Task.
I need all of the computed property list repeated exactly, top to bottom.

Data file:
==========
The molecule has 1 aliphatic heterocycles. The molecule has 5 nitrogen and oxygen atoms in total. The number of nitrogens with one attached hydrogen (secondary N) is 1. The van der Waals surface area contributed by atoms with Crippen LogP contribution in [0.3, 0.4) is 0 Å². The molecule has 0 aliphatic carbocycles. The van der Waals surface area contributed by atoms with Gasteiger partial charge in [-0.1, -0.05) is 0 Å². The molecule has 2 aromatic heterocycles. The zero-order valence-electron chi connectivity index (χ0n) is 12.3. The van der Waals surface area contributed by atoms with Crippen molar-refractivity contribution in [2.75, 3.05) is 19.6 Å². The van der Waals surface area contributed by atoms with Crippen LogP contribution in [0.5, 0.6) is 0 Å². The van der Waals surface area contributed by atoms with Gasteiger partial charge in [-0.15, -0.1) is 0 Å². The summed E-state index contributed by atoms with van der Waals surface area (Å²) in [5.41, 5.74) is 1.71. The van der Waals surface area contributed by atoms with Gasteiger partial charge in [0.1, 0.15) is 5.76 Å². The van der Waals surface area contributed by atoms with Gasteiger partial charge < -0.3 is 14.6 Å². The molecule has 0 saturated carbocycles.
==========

The molecule has 1 aliphatic heterocycles. The molecule has 5 nitrogen and oxygen atoms in total. The number of nitrogens with one attached hydrogen (secondary N) is 1. The van der Waals surface area contributed by atoms with Crippen LogP contribution in [0.3, 0.4) is 0 Å². The molecule has 0 aliphatic carbocycles. The van der Waals surface area contributed by atoms with Gasteiger partial charge in [-0.1, -0.05) is 0 Å². The molecule has 2 aromatic heterocycles. The zero-order valence-electron chi connectivity index (χ0n) is 12.3. The van der Waals surface area contributed by atoms with Crippen molar-refractivity contribution in [2.75, 3.05) is 19.6 Å². The van der Waals surface area contributed by atoms with Crippen LogP contribution in [0.5, 0.6) is 0 Å². The van der Waals surface area contributed by atoms with Gasteiger partial charge in [-0.15, -0.1) is 0 Å². The summed E-state index contributed by atoms with van der Waals surface area (Å²) in [5.41, 5.74) is 1.71. The van der Waals surface area contributed by atoms with Gasteiger partial charge in [0.1, 0.15) is 5.76 Å². The van der Waals surface area contributed by atoms with Gasteiger partial charge < -0.3 is 14.6 Å². The molecule has 0 saturated carbocycles.